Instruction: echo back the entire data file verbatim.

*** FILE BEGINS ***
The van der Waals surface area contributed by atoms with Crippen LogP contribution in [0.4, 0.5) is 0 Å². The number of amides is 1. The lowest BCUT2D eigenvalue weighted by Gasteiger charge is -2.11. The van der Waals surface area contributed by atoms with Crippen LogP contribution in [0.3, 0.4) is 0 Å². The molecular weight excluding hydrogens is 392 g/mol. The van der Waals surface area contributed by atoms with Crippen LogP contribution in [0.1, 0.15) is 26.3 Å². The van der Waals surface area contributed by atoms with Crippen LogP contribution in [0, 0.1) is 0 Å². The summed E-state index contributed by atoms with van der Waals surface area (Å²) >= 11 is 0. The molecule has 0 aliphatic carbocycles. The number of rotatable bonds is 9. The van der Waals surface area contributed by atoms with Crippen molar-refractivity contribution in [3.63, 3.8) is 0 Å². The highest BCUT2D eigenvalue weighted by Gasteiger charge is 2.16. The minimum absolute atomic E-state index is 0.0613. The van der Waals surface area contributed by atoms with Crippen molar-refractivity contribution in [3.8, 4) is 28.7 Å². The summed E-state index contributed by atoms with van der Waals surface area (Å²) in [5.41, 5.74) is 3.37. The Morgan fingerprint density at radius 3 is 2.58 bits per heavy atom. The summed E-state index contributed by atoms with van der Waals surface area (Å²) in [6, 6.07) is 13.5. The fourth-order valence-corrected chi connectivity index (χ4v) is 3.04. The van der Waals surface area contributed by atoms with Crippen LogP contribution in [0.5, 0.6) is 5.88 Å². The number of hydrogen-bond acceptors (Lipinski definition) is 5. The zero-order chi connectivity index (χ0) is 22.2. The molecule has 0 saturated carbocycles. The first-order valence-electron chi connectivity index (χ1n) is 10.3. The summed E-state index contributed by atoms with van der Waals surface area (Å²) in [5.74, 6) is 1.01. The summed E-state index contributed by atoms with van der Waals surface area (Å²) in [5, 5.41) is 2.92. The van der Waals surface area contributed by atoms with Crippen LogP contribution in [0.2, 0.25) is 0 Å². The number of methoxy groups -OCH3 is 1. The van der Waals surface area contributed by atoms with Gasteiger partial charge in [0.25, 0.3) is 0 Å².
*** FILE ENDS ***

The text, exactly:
The van der Waals surface area contributed by atoms with Crippen LogP contribution in [0.4, 0.5) is 0 Å². The number of amides is 1. The lowest BCUT2D eigenvalue weighted by Gasteiger charge is -2.11. The van der Waals surface area contributed by atoms with Crippen LogP contribution in [0.3, 0.4) is 0 Å². The molecular weight excluding hydrogens is 392 g/mol. The van der Waals surface area contributed by atoms with Crippen LogP contribution in [0.1, 0.15) is 26.3 Å². The van der Waals surface area contributed by atoms with Crippen LogP contribution in [0, 0.1) is 0 Å². The summed E-state index contributed by atoms with van der Waals surface area (Å²) >= 11 is 0. The molecule has 0 aliphatic carbocycles. The number of rotatable bonds is 9. The van der Waals surface area contributed by atoms with Crippen molar-refractivity contribution in [3.63, 3.8) is 0 Å². The highest BCUT2D eigenvalue weighted by Gasteiger charge is 2.16. The minimum absolute atomic E-state index is 0.0613. The van der Waals surface area contributed by atoms with Crippen molar-refractivity contribution in [3.8, 4) is 28.7 Å². The summed E-state index contributed by atoms with van der Waals surface area (Å²) in [5.41, 5.74) is 3.37. The Morgan fingerprint density at radius 3 is 2.58 bits per heavy atom. The summed E-state index contributed by atoms with van der Waals surface area (Å²) in [6, 6.07) is 13.5. The fourth-order valence-corrected chi connectivity index (χ4v) is 3.04. The van der Waals surface area contributed by atoms with Crippen LogP contribution in [0.5, 0.6) is 5.88 Å². The number of hydrogen-bond acceptors (Lipinski definition) is 5. The zero-order chi connectivity index (χ0) is 22.2. The molecule has 0 saturated carbocycles. The first-order valence-electron chi connectivity index (χ1n) is 10.3. The summed E-state index contributed by atoms with van der Waals surface area (Å²) in [5.74, 6) is 1.01. The summed E-state index contributed by atoms with van der Waals surface area (Å²) in [5, 5.41) is 2.92. The van der Waals surface area contributed by atoms with Crippen LogP contribution in [0.2, 0.25) is 0 Å². The number of methoxy groups -OCH3 is 1. The van der Waals surface area contributed by atoms with Gasteiger partial charge in [0.25, 0.3) is 0 Å².